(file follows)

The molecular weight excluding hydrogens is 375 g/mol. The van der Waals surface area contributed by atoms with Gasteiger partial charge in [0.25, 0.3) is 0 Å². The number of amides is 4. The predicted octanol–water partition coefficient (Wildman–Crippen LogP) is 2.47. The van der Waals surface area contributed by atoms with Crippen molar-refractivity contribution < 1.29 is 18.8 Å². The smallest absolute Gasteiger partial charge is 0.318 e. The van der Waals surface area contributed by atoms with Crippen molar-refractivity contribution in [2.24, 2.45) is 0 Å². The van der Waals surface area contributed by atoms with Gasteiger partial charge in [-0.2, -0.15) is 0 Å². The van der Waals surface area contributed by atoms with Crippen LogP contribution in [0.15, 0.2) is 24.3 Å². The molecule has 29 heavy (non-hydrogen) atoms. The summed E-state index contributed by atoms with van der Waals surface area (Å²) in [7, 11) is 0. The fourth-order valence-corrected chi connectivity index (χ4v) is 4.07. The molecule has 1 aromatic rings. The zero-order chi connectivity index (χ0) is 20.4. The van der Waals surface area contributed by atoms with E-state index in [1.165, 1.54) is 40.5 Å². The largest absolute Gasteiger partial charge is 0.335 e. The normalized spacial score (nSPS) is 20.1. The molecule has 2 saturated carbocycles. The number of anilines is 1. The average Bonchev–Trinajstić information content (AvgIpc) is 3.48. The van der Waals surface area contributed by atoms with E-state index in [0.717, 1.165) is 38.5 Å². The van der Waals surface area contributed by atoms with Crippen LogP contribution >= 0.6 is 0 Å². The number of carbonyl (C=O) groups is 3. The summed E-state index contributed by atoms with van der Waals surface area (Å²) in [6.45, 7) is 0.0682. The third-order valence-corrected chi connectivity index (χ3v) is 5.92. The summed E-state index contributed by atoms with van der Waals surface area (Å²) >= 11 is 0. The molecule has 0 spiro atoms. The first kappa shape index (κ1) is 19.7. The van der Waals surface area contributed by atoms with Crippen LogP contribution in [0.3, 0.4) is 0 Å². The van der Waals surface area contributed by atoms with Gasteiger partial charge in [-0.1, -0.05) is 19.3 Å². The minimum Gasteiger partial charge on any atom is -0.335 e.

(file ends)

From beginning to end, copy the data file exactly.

The molecular weight excluding hydrogens is 375 g/mol. The van der Waals surface area contributed by atoms with Gasteiger partial charge in [0.25, 0.3) is 0 Å². The number of amides is 4. The predicted octanol–water partition coefficient (Wildman–Crippen LogP) is 2.47. The van der Waals surface area contributed by atoms with Crippen molar-refractivity contribution < 1.29 is 18.8 Å². The smallest absolute Gasteiger partial charge is 0.318 e. The van der Waals surface area contributed by atoms with Crippen molar-refractivity contribution in [2.24, 2.45) is 0 Å². The van der Waals surface area contributed by atoms with Gasteiger partial charge in [-0.2, -0.15) is 0 Å². The van der Waals surface area contributed by atoms with Crippen LogP contribution in [0.15, 0.2) is 24.3 Å². The molecule has 29 heavy (non-hydrogen) atoms. The summed E-state index contributed by atoms with van der Waals surface area (Å²) in [7, 11) is 0. The fourth-order valence-corrected chi connectivity index (χ4v) is 4.07. The molecule has 1 aromatic rings. The zero-order chi connectivity index (χ0) is 20.4. The van der Waals surface area contributed by atoms with E-state index in [1.165, 1.54) is 40.5 Å². The largest absolute Gasteiger partial charge is 0.335 e. The normalized spacial score (nSPS) is 20.1. The molecule has 2 saturated carbocycles. The number of anilines is 1. The average Bonchev–Trinajstić information content (AvgIpc) is 3.48. The van der Waals surface area contributed by atoms with E-state index in [0.717, 1.165) is 38.5 Å². The van der Waals surface area contributed by atoms with Crippen LogP contribution >= 0.6 is 0 Å². The number of carbonyl (C=O) groups is 3. The summed E-state index contributed by atoms with van der Waals surface area (Å²) in [6.45, 7) is 0.0682. The third-order valence-corrected chi connectivity index (χ3v) is 5.92. The summed E-state index contributed by atoms with van der Waals surface area (Å²) >= 11 is 0. The molecule has 0 spiro atoms. The first kappa shape index (κ1) is 19.7. The van der Waals surface area contributed by atoms with Crippen LogP contribution in [0.3, 0.4) is 0 Å². The van der Waals surface area contributed by atoms with Gasteiger partial charge in [-0.1, -0.05) is 19.3 Å². The minimum Gasteiger partial charge on any atom is -0.335 e.